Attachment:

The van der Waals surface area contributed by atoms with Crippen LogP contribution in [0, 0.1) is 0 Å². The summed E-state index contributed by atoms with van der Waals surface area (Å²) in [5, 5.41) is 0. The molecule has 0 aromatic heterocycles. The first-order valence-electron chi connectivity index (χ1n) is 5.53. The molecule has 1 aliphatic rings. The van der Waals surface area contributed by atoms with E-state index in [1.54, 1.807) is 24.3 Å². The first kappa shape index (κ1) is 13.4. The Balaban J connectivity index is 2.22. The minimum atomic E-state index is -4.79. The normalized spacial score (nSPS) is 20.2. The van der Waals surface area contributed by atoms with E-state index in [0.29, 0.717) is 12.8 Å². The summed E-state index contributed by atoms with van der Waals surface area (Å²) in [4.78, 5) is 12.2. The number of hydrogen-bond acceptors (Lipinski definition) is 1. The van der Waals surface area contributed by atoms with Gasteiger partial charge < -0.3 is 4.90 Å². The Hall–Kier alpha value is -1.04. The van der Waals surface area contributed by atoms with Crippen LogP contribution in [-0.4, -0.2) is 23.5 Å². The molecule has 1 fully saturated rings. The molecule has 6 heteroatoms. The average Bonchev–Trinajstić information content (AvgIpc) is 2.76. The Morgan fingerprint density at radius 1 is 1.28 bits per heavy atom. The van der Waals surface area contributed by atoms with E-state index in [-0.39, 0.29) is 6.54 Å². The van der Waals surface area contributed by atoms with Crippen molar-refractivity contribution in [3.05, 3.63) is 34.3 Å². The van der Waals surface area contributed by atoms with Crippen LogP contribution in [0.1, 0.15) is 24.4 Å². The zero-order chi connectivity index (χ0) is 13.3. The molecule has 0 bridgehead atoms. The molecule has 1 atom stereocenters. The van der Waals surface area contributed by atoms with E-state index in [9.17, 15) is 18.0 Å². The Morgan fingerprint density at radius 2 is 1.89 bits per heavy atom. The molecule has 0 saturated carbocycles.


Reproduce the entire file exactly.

The van der Waals surface area contributed by atoms with Crippen LogP contribution in [0, 0.1) is 0 Å². The summed E-state index contributed by atoms with van der Waals surface area (Å²) in [5, 5.41) is 0. The molecule has 0 aromatic heterocycles. The first-order valence-electron chi connectivity index (χ1n) is 5.53. The molecule has 1 aliphatic rings. The van der Waals surface area contributed by atoms with E-state index in [1.54, 1.807) is 24.3 Å². The first kappa shape index (κ1) is 13.4. The Balaban J connectivity index is 2.22. The minimum atomic E-state index is -4.79. The normalized spacial score (nSPS) is 20.2. The van der Waals surface area contributed by atoms with E-state index in [0.29, 0.717) is 12.8 Å². The summed E-state index contributed by atoms with van der Waals surface area (Å²) in [4.78, 5) is 12.2. The number of hydrogen-bond acceptors (Lipinski definition) is 1. The van der Waals surface area contributed by atoms with Gasteiger partial charge < -0.3 is 4.90 Å². The Hall–Kier alpha value is -1.04. The van der Waals surface area contributed by atoms with Crippen LogP contribution in [-0.4, -0.2) is 23.5 Å². The molecule has 1 fully saturated rings. The molecule has 6 heteroatoms. The average Bonchev–Trinajstić information content (AvgIpc) is 2.76. The Morgan fingerprint density at radius 1 is 1.28 bits per heavy atom. The van der Waals surface area contributed by atoms with E-state index in [-0.39, 0.29) is 6.54 Å². The van der Waals surface area contributed by atoms with Crippen molar-refractivity contribution in [3.05, 3.63) is 34.3 Å². The van der Waals surface area contributed by atoms with Crippen LogP contribution in [0.1, 0.15) is 24.4 Å². The zero-order chi connectivity index (χ0) is 13.3. The molecule has 0 bridgehead atoms. The molecule has 1 atom stereocenters. The van der Waals surface area contributed by atoms with E-state index in [9.17, 15) is 18.0 Å². The Morgan fingerprint density at radius 2 is 1.89 bits per heavy atom. The molecule has 0 saturated carbocycles.